Sanders bails out Patriots' defense


Sanders bails out Patriots' defense

By Danny Picard

FOXBORO -- If the New England Patriots' defense wanted to make astatement to its doubters, it was going to have to come on Sunday night, duringthe Indianapolis Colts' final drive of the game.

Peyton Manning had already taken his team into the end zone twice in the fourth quarter, cutting New Englands 31-14 lead to 31-28. After the Colts' 'D' had forced the Patriots to punt, Manning had 2 minutes and 25 seconds to drive 74yards for the win at Gillette Stadium.

Manning took his offense down to the New England 24-yardline after connecting with Reggie Wayne for a 15-yard pass on 3rd-and-6. Withless than a minute remaining, the Colts had a first down, and were perfectlyset up in field-goal range.

But on that first down play, Manning set up his no-huddleoffense while in the shotgun formation, looked his tight end off, and attempteda pass down the right sideline for Pierre Garcon.

There would be no game-tying field goal from former PatriotAdam Vinatieri, and there would be no game-winning touchdown for Manning atGillette.

Credit that to safety James Sanders, who leaped out ofnowhere and picked off Manning's pass at New England's 6-yard line, giving thePatriots the ball with 31 seconds left and sealing the deal on a three-pointwin.

"As a defense, we knew if we didnt make a play, we weregoing to lose the game," said Sanders. "Manning wasn't going to just give itto us. So we had to go out there and take the win."

The Pats' defense held Manning and the Colts' offense tojust 14 points and picked him off twice through the first three quarters, whiledisguising their coverages.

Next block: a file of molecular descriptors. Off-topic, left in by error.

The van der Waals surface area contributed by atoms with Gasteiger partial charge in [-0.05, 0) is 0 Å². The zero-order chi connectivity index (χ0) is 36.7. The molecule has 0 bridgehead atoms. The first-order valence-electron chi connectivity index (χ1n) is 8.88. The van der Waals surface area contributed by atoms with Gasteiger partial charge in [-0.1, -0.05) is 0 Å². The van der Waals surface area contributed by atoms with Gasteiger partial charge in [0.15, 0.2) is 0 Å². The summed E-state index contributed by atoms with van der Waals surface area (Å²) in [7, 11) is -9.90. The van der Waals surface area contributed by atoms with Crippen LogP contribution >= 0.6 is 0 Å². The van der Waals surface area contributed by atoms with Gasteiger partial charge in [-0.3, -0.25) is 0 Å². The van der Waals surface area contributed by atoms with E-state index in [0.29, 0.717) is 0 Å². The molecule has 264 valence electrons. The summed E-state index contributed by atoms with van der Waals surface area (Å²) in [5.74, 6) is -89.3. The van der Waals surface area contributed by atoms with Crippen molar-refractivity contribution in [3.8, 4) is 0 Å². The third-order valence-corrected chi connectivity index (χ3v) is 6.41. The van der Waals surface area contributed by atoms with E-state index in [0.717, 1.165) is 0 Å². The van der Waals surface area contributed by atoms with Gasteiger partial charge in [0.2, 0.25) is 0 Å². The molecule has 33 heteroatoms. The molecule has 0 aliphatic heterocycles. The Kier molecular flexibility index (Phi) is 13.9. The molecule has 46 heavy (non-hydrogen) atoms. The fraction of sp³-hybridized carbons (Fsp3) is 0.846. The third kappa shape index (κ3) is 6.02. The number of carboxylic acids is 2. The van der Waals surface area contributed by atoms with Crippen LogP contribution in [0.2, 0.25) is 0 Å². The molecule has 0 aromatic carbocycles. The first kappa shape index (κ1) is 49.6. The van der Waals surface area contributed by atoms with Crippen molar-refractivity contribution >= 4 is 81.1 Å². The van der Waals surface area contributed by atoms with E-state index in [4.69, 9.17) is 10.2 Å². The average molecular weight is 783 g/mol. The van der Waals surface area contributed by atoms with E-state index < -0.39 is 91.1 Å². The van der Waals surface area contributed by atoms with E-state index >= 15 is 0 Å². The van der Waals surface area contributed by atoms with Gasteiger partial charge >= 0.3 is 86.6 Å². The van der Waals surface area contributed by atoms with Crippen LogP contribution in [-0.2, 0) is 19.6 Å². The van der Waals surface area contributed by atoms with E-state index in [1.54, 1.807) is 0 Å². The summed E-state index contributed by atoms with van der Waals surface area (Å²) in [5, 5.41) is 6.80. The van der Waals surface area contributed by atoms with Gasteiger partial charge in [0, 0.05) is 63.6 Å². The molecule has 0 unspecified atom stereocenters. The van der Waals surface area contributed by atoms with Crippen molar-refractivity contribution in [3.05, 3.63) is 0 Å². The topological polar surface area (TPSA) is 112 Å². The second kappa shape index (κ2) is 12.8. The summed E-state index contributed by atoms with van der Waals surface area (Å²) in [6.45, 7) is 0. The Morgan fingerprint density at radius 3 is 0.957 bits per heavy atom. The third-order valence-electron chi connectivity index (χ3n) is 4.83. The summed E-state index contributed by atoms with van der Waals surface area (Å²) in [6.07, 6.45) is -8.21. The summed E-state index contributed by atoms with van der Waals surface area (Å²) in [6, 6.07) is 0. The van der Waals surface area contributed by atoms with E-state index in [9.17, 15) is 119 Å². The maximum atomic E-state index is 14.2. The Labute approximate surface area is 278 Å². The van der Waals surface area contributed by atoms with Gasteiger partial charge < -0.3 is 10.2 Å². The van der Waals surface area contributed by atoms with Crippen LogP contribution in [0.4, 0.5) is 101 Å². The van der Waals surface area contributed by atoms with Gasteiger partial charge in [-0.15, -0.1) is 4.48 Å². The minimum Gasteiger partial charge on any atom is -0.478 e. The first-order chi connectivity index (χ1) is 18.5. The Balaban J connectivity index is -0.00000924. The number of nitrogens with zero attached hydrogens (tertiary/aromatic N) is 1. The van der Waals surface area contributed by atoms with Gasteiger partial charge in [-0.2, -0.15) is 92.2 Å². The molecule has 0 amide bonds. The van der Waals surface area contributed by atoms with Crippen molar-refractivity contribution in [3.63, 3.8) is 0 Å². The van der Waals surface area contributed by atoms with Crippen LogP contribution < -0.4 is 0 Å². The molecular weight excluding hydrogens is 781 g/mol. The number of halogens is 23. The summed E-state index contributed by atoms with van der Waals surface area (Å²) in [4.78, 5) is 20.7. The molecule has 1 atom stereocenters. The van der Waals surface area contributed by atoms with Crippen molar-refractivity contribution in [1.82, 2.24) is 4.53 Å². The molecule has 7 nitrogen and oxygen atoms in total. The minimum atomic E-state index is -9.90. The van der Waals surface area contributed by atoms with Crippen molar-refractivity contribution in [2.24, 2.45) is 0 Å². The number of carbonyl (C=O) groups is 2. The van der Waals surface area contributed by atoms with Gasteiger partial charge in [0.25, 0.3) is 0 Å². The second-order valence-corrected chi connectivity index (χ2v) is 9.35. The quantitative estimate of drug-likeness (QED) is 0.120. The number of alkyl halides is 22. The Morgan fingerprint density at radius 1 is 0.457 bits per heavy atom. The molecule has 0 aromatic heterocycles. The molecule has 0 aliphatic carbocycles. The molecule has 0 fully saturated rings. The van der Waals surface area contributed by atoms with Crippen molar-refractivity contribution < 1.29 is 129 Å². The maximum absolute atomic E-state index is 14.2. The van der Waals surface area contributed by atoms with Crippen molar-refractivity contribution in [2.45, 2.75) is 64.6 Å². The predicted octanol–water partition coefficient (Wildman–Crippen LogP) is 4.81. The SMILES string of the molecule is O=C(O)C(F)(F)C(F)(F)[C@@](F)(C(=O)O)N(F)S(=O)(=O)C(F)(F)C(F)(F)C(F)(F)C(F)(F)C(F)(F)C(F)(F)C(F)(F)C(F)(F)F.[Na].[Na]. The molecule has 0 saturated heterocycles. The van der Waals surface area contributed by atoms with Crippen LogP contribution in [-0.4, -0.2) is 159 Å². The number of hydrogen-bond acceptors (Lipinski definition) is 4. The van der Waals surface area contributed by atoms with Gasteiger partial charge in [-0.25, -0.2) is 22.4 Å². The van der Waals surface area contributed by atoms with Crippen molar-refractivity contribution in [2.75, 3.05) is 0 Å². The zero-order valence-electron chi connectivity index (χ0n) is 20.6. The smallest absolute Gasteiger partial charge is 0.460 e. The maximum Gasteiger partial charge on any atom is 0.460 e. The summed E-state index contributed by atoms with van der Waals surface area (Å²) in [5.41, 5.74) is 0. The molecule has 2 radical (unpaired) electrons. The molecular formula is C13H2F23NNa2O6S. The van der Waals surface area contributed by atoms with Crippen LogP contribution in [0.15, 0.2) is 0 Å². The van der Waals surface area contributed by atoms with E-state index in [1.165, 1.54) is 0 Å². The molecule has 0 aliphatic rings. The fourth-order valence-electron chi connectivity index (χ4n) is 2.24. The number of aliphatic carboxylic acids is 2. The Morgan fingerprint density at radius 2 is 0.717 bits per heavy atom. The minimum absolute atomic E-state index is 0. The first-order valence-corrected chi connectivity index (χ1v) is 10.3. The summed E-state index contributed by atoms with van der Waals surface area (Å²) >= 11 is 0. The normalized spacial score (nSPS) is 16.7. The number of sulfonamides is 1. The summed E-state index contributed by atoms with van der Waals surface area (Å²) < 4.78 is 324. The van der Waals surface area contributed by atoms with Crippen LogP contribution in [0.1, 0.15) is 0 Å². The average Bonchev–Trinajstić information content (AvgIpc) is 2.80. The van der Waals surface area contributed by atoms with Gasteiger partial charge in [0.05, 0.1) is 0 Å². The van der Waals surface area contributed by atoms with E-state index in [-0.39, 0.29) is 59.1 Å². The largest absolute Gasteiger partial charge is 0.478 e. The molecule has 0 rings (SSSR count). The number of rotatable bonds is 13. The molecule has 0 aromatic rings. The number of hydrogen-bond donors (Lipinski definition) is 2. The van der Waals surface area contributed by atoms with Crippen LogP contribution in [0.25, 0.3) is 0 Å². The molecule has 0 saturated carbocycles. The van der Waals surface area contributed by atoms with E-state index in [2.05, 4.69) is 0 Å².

But Manning came out in the fourth and threw two touchdownsin his first two possessions of the quarter.

Something had to be done on histhird possession. And Sanders was the one to step up and make it happen.

Sanders credited linebacker Gary Guyton for jamming Coltstight end Jacob Tamme at the line of scrimmage, prior to his interception.Sanders and Guyton were double-covering Tamme on the play, but because ofGuytons tight coverage, it allowed Sanders to read Manning a little longer.

Sanders saw Manning notice the double coverage, which causedthe Colts' quarterback to become wide-eyed at the single coverage on Garcondown the right sideline. He went for the big play with the game onthe line.

As the throw was made, Patriots linebacker JermaineCunningham was rushing in from the left side, and just got a piece of Manningsthrowing arm, disrupting his attempt.

From there Sanders dropped back, leaped up, and made theinterception while falling backwards to the ground. It was the only thing thePatriots could have done to guarantee victory.

"It feels good when the defense comes through and kind ofwins the game for you," said Patriots nose tackle Vince Wilfork. "They were afield goal away from tying it up, a touchdown away from winning the game, butwe were forced to step up big and win it with a turnover. That was huge for us.I'm very proud of our guys out there.

"I think going into this week, the offense realized they hadto score points," said Wilfork. "And I think our defense, we realized, 'Hey,theres going to come a point where we're going to have to stand up andbasically be a man out there.' And we did. With a minute left in the ball game,whatever it was, James Sanders came up with that interception, that turnover.That felt good."

Cornerback Darius Butler got to see some second-half action after Patriots coach Bill Belichick made some halftime adjustments, moving cornerback Kyle Arrington mostly as an outside pass-rusher.

Belichick said after the win that the move was part of the game plan heading in.

"Yeah, yeah, we planned it," said Belichick. "We don't draw them up on the dirt now."

Arrington was beaten several times in the first half by Reggie Wayne, including on an 11-yard touchdown pass down the left sideline with four seconds remaining in the second quarter.

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"The coaches are very confident in my ability to rush thequarterback, or get to the quarterback," said Arrington.

But it was wasn't as easy as it looked.

"Tackles get paid to block, so it was very different," he added. "I had a few opportunities. I got close to Peyton a coupletimes, but in the trenches, its very different."

Danny Picard is on Twitter at http:twitter.comdannypicard

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